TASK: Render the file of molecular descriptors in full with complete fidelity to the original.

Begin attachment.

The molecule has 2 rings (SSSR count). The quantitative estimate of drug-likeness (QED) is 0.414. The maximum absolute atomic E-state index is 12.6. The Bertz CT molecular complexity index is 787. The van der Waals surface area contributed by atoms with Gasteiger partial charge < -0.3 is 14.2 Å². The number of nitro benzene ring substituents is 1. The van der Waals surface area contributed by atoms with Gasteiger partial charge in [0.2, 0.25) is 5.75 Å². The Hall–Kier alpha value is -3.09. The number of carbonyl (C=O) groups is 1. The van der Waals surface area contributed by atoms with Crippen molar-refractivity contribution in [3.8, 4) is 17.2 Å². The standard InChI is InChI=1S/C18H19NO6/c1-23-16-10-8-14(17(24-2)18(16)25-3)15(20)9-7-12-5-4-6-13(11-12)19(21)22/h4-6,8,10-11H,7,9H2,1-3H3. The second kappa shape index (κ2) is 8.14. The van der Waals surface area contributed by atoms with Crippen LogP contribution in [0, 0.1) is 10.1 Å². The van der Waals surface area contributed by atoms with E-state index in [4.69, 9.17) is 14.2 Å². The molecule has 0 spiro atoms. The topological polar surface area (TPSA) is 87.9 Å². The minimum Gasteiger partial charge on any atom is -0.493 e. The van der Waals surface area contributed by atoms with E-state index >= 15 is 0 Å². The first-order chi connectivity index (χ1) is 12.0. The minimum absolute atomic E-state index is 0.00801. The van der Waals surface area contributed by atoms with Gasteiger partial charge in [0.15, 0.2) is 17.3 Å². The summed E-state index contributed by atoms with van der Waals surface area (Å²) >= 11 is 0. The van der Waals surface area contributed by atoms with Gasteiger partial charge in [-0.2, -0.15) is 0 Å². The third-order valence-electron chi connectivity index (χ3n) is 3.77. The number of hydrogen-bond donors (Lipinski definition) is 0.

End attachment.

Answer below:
The molecule has 2 rings (SSSR count). The quantitative estimate of drug-likeness (QED) is 0.414. The maximum absolute atomic E-state index is 12.6. The Bertz CT molecular complexity index is 787. The van der Waals surface area contributed by atoms with Gasteiger partial charge < -0.3 is 14.2 Å². The number of nitro benzene ring substituents is 1. The van der Waals surface area contributed by atoms with Gasteiger partial charge in [0.2, 0.25) is 5.75 Å². The Hall–Kier alpha value is -3.09. The number of carbonyl (C=O) groups is 1. The van der Waals surface area contributed by atoms with Crippen molar-refractivity contribution in [3.8, 4) is 17.2 Å². The standard InChI is InChI=1S/C18H19NO6/c1-23-16-10-8-14(17(24-2)18(16)25-3)15(20)9-7-12-5-4-6-13(11-12)19(21)22/h4-6,8,10-11H,7,9H2,1-3H3. The second kappa shape index (κ2) is 8.14. The van der Waals surface area contributed by atoms with Crippen LogP contribution in [0, 0.1) is 10.1 Å². The van der Waals surface area contributed by atoms with E-state index in [4.69, 9.17) is 14.2 Å². The molecule has 0 spiro atoms. The topological polar surface area (TPSA) is 87.9 Å². The minimum Gasteiger partial charge on any atom is -0.493 e. The van der Waals surface area contributed by atoms with E-state index >= 15 is 0 Å². The first-order chi connectivity index (χ1) is 12.0. The minimum absolute atomic E-state index is 0.00801. The van der Waals surface area contributed by atoms with Gasteiger partial charge in [0.15, 0.2) is 17.3 Å². The summed E-state index contributed by atoms with van der Waals surface area (Å²) >= 11 is 0. The van der Waals surface area contributed by atoms with Gasteiger partial charge in [-0.2, -0.15) is 0 Å². The third-order valence-electron chi connectivity index (χ3n) is 3.77. The number of hydrogen-bond donors (Lipinski definition) is 0.